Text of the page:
This may seem like a bit diminutive compared to the modern DBS GTZ but let’s not forget that the DB4 GTZ rides on 15-inch spokes and that the 380 horsepower of the ’Continuation’ models is actually a pretty healthy jump over the amount that the originals made in period which hovers around 310 and 330 horsepower depending the state of tune of the engine. The cars built in the ’60s sported a 3.7-liter, aluminum block unit with a 9.7:1 compression ratio that could reach 60 mph from a standstill in about six seconds en-route to a top speed of 155 mph.
Motorsport Magazine tested the famous 2VEV example (chassis #0183), one of the two chassis owned and campaigned in the early ’60s by the Essex Racing Team for a 1997 article and what the editors found was that the DB4 GTZ was quite a refined race car, owing to its road-going car origins. It’s worth pointing out that both 1VEV and 2VEV (two of just four lightweight racing examples) have been repaired and updated as years have gone by. 2VEV has been binned three times in its life, including in a pileup that included a 250 GTO and a 250 GT SWB during the 1962 Goodwood TT when one Jim Clark suffered a rare off-track excursion that ended with a sizeable shunt and multiple dents in the curvaceous aluminum bodywork of the GTZ.
"The Zagato really is a bit of a compromise as a racing car, being, as it was, a road car which was converted for use on the track," said Willie Green, former British historic racer, quoted by Motorsport Magazine. "The factory, in fact, was very successful but there were problems. The chassis was never as good as that of a Ferrari 250GTO. The engines were probably a bit more powerful, and they certainly had more torque," he adds. "Even so, it’s helped by its Dunlop racing tires for track work. This car’s been set up with a considerable amount of suspension offset that it would not have had when new and it has rather more grip at the back, making it push into understeer. I’d like to try it with the same size tires on at each end, too. I remember those shots of it when it was racing in perfect four-wheel drifts. You couldn’t do that in this car as it is."
The two Essex Racing Team DB4s also raced at Le Mans in 1961.
There, the two cars, entered in the GT 4.0-liter class, proved quick in qualifying. In fact, 2VEV lapped the Circuit de la Sarthe in 4:25.4, 0.2 seconds quicker than the 3.0-liter Aston Martin DBR1 sports car entered by the same team and driven by Roy Salvadori and Tony Maggs. Sadly, both cars retired due to blown head gaskets. A Third DB4 GTZ (that sported No. 1 in the race) bowed out due to electrical gremlins.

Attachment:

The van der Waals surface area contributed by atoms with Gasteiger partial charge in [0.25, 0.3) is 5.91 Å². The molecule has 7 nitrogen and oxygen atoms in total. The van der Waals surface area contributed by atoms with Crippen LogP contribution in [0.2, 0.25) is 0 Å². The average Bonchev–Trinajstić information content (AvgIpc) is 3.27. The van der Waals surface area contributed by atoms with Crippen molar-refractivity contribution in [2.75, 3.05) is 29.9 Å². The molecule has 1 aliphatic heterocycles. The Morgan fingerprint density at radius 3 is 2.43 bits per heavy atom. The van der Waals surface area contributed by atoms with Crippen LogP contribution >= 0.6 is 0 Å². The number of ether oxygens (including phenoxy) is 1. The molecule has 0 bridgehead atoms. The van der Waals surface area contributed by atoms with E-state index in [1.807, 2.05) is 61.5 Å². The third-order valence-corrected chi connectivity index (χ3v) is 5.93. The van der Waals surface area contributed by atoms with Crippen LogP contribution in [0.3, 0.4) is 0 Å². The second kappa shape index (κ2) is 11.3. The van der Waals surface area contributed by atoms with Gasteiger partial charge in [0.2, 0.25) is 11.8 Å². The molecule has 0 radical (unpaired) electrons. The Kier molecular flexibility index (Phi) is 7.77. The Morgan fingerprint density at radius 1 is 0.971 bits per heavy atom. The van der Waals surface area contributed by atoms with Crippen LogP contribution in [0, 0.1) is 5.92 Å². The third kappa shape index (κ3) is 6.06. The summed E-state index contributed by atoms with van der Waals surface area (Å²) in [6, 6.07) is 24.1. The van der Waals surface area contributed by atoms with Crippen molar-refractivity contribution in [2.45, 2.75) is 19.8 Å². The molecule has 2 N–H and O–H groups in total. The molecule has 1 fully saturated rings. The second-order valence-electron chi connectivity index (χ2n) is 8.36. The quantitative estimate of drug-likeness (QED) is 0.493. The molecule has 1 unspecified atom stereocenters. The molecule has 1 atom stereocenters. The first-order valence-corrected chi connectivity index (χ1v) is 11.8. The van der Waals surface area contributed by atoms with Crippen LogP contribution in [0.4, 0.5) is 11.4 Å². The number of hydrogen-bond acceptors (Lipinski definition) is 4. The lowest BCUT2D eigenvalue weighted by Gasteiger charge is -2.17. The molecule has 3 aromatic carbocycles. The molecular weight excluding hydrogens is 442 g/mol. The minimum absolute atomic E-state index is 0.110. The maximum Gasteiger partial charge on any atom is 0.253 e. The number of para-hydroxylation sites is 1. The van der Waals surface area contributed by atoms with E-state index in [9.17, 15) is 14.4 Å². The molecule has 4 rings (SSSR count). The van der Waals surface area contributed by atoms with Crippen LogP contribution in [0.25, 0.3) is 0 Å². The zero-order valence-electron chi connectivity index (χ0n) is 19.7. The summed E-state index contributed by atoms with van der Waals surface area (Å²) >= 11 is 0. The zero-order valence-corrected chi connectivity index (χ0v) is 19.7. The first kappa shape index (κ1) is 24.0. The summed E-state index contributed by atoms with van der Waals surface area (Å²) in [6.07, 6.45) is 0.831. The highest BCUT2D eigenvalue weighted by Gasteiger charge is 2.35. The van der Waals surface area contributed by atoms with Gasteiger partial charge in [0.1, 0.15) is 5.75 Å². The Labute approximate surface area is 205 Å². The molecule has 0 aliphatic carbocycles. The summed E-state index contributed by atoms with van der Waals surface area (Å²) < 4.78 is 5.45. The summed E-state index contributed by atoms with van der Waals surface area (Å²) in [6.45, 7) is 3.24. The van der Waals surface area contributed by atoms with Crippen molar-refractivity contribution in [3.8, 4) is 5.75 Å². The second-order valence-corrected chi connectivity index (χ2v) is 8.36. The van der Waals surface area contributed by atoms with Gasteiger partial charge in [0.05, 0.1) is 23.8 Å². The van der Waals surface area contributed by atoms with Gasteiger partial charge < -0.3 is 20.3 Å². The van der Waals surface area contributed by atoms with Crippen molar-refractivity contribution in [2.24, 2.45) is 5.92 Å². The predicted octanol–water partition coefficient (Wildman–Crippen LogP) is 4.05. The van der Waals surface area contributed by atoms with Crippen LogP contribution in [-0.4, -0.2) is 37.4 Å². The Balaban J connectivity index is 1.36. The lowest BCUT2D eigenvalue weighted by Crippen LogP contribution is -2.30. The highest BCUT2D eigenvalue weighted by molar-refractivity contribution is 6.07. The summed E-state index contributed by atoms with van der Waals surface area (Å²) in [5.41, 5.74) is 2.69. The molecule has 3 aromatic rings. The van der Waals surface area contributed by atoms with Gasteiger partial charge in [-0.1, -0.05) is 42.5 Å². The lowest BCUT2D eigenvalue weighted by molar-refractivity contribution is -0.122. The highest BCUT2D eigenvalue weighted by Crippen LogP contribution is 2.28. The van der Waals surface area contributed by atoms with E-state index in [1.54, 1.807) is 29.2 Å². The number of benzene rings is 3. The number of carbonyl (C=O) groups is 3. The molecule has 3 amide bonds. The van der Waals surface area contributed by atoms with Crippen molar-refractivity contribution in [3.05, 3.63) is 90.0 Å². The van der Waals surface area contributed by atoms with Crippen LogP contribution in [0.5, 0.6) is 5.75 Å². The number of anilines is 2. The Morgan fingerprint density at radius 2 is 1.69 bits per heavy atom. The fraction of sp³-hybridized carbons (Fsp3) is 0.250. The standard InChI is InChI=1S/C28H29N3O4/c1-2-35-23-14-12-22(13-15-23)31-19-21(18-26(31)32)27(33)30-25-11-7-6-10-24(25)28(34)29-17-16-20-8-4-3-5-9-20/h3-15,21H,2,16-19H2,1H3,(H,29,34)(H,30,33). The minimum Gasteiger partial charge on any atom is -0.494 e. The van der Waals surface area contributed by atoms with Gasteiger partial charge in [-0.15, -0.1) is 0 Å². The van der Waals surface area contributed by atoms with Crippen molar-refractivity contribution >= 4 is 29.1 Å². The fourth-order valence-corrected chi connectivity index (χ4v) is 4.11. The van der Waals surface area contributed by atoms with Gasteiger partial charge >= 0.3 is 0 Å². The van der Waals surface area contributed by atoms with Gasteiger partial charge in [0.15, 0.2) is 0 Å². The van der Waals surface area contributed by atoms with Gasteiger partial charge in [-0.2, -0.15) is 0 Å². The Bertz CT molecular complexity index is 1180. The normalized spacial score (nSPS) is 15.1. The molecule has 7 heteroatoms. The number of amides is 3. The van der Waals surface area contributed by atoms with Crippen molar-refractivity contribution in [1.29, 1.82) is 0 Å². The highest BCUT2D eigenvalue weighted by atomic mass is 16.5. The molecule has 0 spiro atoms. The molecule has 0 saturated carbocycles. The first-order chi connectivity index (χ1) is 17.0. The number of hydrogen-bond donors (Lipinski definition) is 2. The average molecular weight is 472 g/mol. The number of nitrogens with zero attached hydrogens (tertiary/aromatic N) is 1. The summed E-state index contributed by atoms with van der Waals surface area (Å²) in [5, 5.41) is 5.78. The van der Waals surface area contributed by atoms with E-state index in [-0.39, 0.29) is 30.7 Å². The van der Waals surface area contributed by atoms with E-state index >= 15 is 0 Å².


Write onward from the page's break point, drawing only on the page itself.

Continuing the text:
2VEV returned at Le Mans in 1962, this time in the hands of Jean Kerguen. Again, though, the head gasket was the weak link. Another GTZ entered by Mike Salmon, long time Aston Martin works driver retired due to piston failure. The lack of success at Le Mans isn’t telling of the whole career of the DB4 GTZ as the car was quite good, especially the chassis that were updated in 1962 to DP209 lightweight specification (the first four lightweight cars were built to DP207 specification). The Zagato, for instance, won the Aintree Grand Prix in 1961, Australian Lex Davison piloting 2VEV in Victory Lane while team-mate Roy Salvadori came home third in 1VEV which was driven in 1962 to a fourth-place finish in the Silverstone International GT race behind two 250 GTOs and one E-Type Lightweight Coupe.
In many ways, lessons learned by campaigning the Zagatos were later applied by Aston Martin in the building of its prototype grand tourers: the DP212, DP214, and DP215.
They all look similar and were raced by the factory and noted privateers between 1962 and 1965 and were some of the fastest closed-cockpit cars at Le Mans in their time although they proved inferior the Cobra Daytona Coupe that arrived on the scene in 1964.
Here’s hoping, then, that the ’Continuation’ DB4s, which will surely be more prized than the DB4 GT Continuation examples built by Aston Martin a few years back, will be set up to drift in a manner that would make Stirling Moss or Jim Clark proud. Also, let’s hope that, indeed, at least a few of their owners will take them out to the tracks because that’s the only place they can go as they won’t be road legal due to the fitment of those ancient (in conception) straight-sixes.
Read our full review on the 1962 Aston Martin DB4 GTZ
Read our full review on the 2017 Aston Martin Vanquish Zagato
Read our full review on the 2013 Aston Martin DBS Coupe Zagato Centennial
Read our full review on the 2019 Aston Martin DBS Superleggera